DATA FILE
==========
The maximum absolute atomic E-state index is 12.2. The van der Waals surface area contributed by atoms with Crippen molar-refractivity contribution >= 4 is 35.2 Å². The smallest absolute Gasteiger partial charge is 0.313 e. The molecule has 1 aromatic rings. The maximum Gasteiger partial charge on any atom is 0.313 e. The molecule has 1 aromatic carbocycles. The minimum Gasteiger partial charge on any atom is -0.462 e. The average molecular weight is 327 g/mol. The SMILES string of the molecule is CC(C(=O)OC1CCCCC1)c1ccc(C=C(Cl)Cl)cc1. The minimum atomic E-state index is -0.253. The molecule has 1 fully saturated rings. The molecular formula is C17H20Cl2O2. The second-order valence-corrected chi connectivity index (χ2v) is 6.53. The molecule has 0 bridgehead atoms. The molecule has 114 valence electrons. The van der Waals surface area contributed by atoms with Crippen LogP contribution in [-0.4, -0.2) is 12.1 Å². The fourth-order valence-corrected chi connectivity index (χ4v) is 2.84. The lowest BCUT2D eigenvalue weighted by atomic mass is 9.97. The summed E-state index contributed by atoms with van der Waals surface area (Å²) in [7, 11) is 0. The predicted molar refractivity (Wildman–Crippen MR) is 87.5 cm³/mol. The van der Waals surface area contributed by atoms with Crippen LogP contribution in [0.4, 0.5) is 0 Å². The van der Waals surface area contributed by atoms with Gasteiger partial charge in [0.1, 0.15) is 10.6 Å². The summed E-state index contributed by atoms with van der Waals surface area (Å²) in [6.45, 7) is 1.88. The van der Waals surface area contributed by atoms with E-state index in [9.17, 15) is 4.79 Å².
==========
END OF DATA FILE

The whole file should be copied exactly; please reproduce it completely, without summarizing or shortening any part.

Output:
The maximum absolute atomic E-state index is 12.2. The van der Waals surface area contributed by atoms with Crippen molar-refractivity contribution >= 4 is 35.2 Å². The smallest absolute Gasteiger partial charge is 0.313 e. The molecule has 1 aromatic rings. The maximum Gasteiger partial charge on any atom is 0.313 e. The molecule has 1 aromatic carbocycles. The minimum Gasteiger partial charge on any atom is -0.462 e. The average molecular weight is 327 g/mol. The SMILES string of the molecule is CC(C(=O)OC1CCCCC1)c1ccc(C=C(Cl)Cl)cc1. The minimum atomic E-state index is -0.253. The molecule has 1 fully saturated rings. The molecular formula is C17H20Cl2O2. The second-order valence-corrected chi connectivity index (χ2v) is 6.53. The molecule has 0 bridgehead atoms. The molecule has 114 valence electrons. The van der Waals surface area contributed by atoms with Crippen LogP contribution in [-0.4, -0.2) is 12.1 Å². The fourth-order valence-corrected chi connectivity index (χ4v) is 2.84. The lowest BCUT2D eigenvalue weighted by atomic mass is 9.97. The summed E-state index contributed by atoms with van der Waals surface area (Å²) in [7, 11) is 0. The predicted molar refractivity (Wildman–Crippen MR) is 87.5 cm³/mol. The van der Waals surface area contributed by atoms with Crippen LogP contribution in [0.4, 0.5) is 0 Å². The van der Waals surface area contributed by atoms with Gasteiger partial charge in [0.1, 0.15) is 10.6 Å². The summed E-state index contributed by atoms with van der Waals surface area (Å²) in [6.45, 7) is 1.88. The van der Waals surface area contributed by atoms with E-state index in [9.17, 15) is 4.79 Å².